Kentucky bill would let service monkeys help paralyzed people - DC News FOX 5 DC WTTG

Kentucky bill would let service monkeys help paralyzed people

Posted: Updated:

FRANKFORT, Ky. (AP) -- Kentucky legislators may soon debate whether to allow service monkeys to assist paralyzed adults with simple household tasks.

A northern Kentucky lawmaker has introduced the bill at the request of a family that looked into bringing in a service monkey to assist their daughter, who was paralyzed in an automobile accident. The family found out Kentucky prohibits the use of service monkeys.

"Like all families do, they were searching for ways to help," Sen. John Schickel, R-Union, said in a recent interview.


You might also like...

COLD: Snow Hammers Mid-Atlantic, Northeast!!!

WTF: Fined $1000 For Feeding Birds !!!

UPDATE: Bodies Found Near DC University!!!

SHOCK: Bull Sharks Caught Near DC!!!!


Like us on Facebook

Monkeys aren't recognized as service animals under the Americans with Disabilities Act, but some states have exemptions, Schickel said.

His bill has been referred to the Senate Agriculture Committee. Its chairman, Sen. Paul Hornback, said he's willing to bring the bill up for discussion.

"I don't know much about it myself," said Hornback, R-Shelbyville. "I'm going to try to read up on it."

The measure would restrict monkeys to in-home use and would not allow them to assist their owners in public places.

Soon after the bill was introduced, critics swung into action in hopes of blocking the measure.

"Monkeys do not belong in human homes, whether as pets or service animals," said Sarah Baeckler Davis, executive director of the North American Primate Sanctuary Alliance.

She said monkeys are wild animals that need to socialize with their own kind.

"Private situations simply do not meet these needs, and this creates a significant public safety concern," she said.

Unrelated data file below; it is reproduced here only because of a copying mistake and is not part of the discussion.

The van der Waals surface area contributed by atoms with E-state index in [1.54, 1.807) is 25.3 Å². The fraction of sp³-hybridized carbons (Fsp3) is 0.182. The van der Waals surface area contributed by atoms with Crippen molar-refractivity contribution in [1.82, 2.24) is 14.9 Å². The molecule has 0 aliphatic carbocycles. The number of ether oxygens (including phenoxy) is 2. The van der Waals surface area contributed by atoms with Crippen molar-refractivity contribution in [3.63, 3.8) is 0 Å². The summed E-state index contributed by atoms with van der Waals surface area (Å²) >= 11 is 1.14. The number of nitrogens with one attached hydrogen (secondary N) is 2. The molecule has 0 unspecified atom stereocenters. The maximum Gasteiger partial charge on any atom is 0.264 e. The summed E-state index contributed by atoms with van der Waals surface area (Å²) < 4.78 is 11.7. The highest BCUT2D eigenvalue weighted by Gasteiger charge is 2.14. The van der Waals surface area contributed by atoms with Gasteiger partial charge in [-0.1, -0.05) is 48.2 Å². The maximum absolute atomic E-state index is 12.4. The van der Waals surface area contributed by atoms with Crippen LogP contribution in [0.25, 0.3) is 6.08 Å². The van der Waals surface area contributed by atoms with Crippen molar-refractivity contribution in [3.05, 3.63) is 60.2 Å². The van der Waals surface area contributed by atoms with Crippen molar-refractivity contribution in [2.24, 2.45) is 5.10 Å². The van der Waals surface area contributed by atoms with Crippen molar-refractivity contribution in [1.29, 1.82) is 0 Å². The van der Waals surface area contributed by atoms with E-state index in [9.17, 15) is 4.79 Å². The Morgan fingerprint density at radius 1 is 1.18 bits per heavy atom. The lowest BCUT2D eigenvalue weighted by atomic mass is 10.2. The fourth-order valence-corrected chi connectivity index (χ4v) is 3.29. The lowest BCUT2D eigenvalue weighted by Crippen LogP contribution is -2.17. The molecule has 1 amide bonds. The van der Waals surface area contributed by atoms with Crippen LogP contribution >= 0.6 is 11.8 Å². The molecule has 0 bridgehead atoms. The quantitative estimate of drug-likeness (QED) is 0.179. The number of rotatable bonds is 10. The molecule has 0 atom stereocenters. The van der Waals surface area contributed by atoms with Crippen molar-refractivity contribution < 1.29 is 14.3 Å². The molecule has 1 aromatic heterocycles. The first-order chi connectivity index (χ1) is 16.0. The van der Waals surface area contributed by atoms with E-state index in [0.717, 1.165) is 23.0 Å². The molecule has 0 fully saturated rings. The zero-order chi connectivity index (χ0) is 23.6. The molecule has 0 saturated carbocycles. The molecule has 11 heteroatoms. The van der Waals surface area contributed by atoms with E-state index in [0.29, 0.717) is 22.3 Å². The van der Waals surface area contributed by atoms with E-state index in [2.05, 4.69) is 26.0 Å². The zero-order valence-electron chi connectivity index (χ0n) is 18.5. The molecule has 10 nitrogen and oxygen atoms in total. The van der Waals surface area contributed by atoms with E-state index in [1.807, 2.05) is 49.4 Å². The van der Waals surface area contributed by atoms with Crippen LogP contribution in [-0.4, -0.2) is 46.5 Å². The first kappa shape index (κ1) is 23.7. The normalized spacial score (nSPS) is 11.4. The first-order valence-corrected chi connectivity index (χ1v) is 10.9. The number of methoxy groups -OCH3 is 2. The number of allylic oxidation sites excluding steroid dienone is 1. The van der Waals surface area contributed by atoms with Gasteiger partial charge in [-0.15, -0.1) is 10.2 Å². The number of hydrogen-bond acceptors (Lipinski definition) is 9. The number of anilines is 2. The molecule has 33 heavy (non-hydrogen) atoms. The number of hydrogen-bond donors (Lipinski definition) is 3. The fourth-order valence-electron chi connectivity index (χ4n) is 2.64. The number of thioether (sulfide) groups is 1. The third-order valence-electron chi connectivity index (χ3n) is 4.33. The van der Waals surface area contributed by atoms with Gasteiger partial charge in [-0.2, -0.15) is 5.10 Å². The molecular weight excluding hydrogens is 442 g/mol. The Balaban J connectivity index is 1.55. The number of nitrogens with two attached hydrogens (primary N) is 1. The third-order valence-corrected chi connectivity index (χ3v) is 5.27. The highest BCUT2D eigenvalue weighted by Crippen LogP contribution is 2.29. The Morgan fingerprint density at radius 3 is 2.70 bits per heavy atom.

April D. Truitt, founder and executive director of the Primate Rescue Center, based in Nicholasville in central Kentucky, said the bill is well intentioned but misguided. She said it could expose both monkeys and their human owners to potential harm.

"Monkeys are not domesticated animals," she said. "They cannot be made so in one generation or 20."

The Primate Rescue Center is home to more than 50 "unwanted" monkeys and apes, including cast-offs from "helper" training programs, she said.

The Kentucky family had reached out to the group Helping Hands: Monkey Helpers in hopes of arranging for a service monkey. Since 1979, the Boston-based nonprofit organization has trained capuchin monkeys to help paralyzed adults with simple household tasks.

Hellion, the first monkey it placed as a helper, spent some 28 years with its human companion until the man died in 2007, the group said on its website.

"We have 35 years' worth of history in our organization saying that they can provide service and they can be safe and wonderful companions to people in need," said Megan Talbert, the group's executive director.

The organization tries to place eight to 12 monkeys in homes across the country each year, at no cost to recipients, Talbert said. The group's work is supported by individual donors and foundation grants, she said.

Capuchin monkeys are small, only reaching 6 to 8 pounds in adulthood, she said.

The monkeys go through several years of training to perform repetitive tasks in homes, such as picking up dropped items, flipping on light switches, turning pages of books and helping their owners get drinks of water, she said. They are never trained to do personal care needs, she said.